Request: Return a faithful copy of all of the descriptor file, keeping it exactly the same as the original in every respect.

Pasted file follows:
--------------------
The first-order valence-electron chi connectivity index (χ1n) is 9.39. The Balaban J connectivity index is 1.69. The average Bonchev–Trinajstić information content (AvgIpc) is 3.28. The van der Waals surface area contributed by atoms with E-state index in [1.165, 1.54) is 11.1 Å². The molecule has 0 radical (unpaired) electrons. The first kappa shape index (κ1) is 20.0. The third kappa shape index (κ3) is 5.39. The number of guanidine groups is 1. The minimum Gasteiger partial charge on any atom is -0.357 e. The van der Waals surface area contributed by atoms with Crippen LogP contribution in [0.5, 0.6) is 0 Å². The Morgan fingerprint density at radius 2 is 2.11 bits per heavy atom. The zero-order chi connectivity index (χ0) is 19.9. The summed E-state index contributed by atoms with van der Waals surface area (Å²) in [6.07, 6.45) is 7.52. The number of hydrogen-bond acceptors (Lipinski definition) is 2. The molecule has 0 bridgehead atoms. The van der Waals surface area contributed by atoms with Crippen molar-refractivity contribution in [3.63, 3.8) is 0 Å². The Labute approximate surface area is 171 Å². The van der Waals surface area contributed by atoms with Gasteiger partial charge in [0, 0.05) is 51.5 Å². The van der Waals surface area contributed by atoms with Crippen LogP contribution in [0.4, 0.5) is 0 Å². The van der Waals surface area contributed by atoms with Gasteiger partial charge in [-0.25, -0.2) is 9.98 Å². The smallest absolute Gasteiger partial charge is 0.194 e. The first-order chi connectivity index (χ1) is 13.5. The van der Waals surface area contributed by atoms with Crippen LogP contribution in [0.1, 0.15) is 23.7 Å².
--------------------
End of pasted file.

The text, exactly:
The first-order valence-electron chi connectivity index (χ1n) is 9.39. The Balaban J connectivity index is 1.69. The average Bonchev–Trinajstić information content (AvgIpc) is 3.28. The van der Waals surface area contributed by atoms with E-state index in [1.165, 1.54) is 11.1 Å². The molecule has 0 radical (unpaired) electrons. The first kappa shape index (κ1) is 20.0. The third kappa shape index (κ3) is 5.39. The number of guanidine groups is 1. The minimum Gasteiger partial charge on any atom is -0.357 e. The van der Waals surface area contributed by atoms with Crippen LogP contribution in [0.5, 0.6) is 0 Å². The Morgan fingerprint density at radius 2 is 2.11 bits per heavy atom. The zero-order chi connectivity index (χ0) is 19.9. The summed E-state index contributed by atoms with van der Waals surface area (Å²) in [6.07, 6.45) is 7.52. The number of hydrogen-bond acceptors (Lipinski definition) is 2. The molecule has 0 bridgehead atoms. The van der Waals surface area contributed by atoms with Crippen molar-refractivity contribution in [3.63, 3.8) is 0 Å². The Labute approximate surface area is 171 Å². The van der Waals surface area contributed by atoms with Gasteiger partial charge in [0, 0.05) is 51.5 Å². The van der Waals surface area contributed by atoms with Crippen LogP contribution in [0.4, 0.5) is 0 Å². The van der Waals surface area contributed by atoms with Gasteiger partial charge in [-0.25, -0.2) is 9.98 Å². The smallest absolute Gasteiger partial charge is 0.194 e. The first-order chi connectivity index (χ1) is 13.5. The van der Waals surface area contributed by atoms with Crippen LogP contribution in [0.1, 0.15) is 23.7 Å².